Article • Genetics

Ascertaining the value of microRNA

European Hospital reports a new approach in molecular diagnostics introduced during the IASLC World Conference in Vienna.

Report: Michael Krassnitzer

Michaela Barbara Kirschner

‘Molecular diagnostics is the basis of increasingly  individualised, and therefore more effective treatment for lung cancer,’ explained Professor Robert Pirker MD, President of the 17th World Conference in December organised by the International Association for the Study of Lung Cancer IASLC.

One of the objectives of molecular diagnostics is to detect certain mutations in tumour DNA, which can be used to predict whether particular types of treatment will  be successful.

A study presented at the conference demonstrated that the analysis of DNA is not the only procedure that molecular diagnostics needs to rely on. In the case of pleural mesothelioma, a rare but dangerous type of cancer, microRNA can be used to help select the best treatment strategies. MicroRNAs are small molecules of genetic material that serve as important regulation mechanisms for gene activity, specifically for switching genes off. Swiss and Australian researchers have succeeded in the development of a score based on six microRNAs that could be used as a decision aid in the treatment of mesothelioma.

Pleural mesothelioma develops in the layers of tissue that wrap the lungs. Among patients, there is one group with a markedly longer survival rate than others. Dr Michaela B Kirschner, at the Department of Thoracic Surgery, University Hospital Zurich and colleagues at the Asbestos Diseases Research Institute, in Sydney, have introduced the miR-Score, a prognosis marker for mesothelioma that can be used to identify these patients.

If microRNA can be detected in the diagnostic tissue sample, this can very likely be used to help assess a patient’s prognosis

Michaela Barbara Kirschner

The researchers examined and analysed the miR-Score of pleural mesothelioma patients prior to, and after chemotherapy, using tissue samples obtained either for the purpose of diagnosis or during tumour surgery – i.e. radical removal of the pleura, lung, pericardium and parts of the diaphragm. Radical tumour surgery can increase the rate of survival, with induction chemotherapy aimed at reducing the tumour burden prior to surgery.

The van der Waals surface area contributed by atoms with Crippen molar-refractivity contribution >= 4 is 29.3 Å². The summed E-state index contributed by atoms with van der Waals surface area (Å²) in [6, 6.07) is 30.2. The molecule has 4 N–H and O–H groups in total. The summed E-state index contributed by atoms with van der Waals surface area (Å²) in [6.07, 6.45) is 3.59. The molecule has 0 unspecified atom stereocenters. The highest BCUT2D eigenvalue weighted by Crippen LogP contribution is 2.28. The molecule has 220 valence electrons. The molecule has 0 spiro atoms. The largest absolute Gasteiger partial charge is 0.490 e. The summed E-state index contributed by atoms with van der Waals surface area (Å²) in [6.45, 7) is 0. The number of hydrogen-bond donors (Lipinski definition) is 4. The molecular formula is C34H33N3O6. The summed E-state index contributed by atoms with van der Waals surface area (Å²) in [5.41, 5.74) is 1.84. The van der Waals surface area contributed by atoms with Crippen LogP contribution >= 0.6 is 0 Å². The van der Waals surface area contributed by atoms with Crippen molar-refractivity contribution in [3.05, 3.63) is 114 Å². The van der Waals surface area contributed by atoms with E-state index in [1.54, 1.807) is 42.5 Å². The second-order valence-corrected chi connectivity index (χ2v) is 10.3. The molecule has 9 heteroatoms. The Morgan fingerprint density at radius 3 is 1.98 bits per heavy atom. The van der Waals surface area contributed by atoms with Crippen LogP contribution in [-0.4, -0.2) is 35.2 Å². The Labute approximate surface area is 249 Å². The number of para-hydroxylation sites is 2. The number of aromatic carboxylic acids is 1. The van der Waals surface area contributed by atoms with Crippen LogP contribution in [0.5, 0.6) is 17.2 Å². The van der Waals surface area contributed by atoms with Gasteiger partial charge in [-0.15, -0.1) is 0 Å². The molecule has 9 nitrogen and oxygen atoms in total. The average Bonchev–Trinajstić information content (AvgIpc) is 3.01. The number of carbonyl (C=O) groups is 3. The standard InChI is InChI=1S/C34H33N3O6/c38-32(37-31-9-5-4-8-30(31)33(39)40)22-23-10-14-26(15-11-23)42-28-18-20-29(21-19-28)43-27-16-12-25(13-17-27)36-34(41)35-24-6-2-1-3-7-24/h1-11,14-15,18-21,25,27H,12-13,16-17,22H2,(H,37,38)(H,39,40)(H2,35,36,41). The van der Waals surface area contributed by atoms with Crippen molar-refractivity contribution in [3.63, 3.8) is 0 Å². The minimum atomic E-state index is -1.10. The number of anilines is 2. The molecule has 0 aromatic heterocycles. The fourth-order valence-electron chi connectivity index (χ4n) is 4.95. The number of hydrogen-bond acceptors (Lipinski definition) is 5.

The miR-Score was determined under these conditions through examination of the microRNA from 34 tissue samples obtained during diagnostic examinations (i.e. prior to chemotherapy) and 34 tissue samples obtained during surgery – i.e. after induction chemotherapy.

Chemotherapy is aimed at causing maximum damage to, or death of, the tumour tissue. The question was therefore whether microRNAs from the tissue samples removed and examined for diagnosis also remain significant for the prognosis of the expected disease progression after chemotherapy (and after surgery).

The analysis showed that, although chemotherapy changed some of the micro-RNAs in the miR-Score, two of them (miR-30e and miR-221) were basically resistant. ‘If they can be detected in the diagnostic tissue sample, this can very likely be used to help assess a patient’s prognosis,’ Kirschner reports. The next objective is to determine how the administration of different cancer drugs (cisplatin, pemetrexed, gemcitabine) affects micro-RNAs because different chemotherapeutic agents have different effects on the malignant cells.

Between 15 and 20 cases (dependent on country statistics) of mesothelioma per million are diagnosed in Europe annually. Compared to non-small cell lung cancer, for example, this type of cancer is rare but, due to is aggressiveness, is one of the lung cancers with the worst prognosis. It has been clearly documented that exposure to asbestos fibre is the cause of most cases of pleural mesothelioma.

Michaela Barbara Kirschner is a postdoctoral Research Fellow at the Division of Thoracic Surgery, University Hospital Zurich, Switzerland. As a molecular biologist she has a strong background in microRNA and mesothelioma research. Dr Kirschner trained at the University of Heidelberg, Germany, and the German Cancer Research Centre. As part of her biomarker-focused research, she has developed robust methods to detect microRNAs in the circulation; her research also led to the discovery of novel potential blood-based microRNA biomarkers. In the last six years she has published 19 papers, seven of these as first author, presented regularly at national and international conferences, and has received a number of travel grants.


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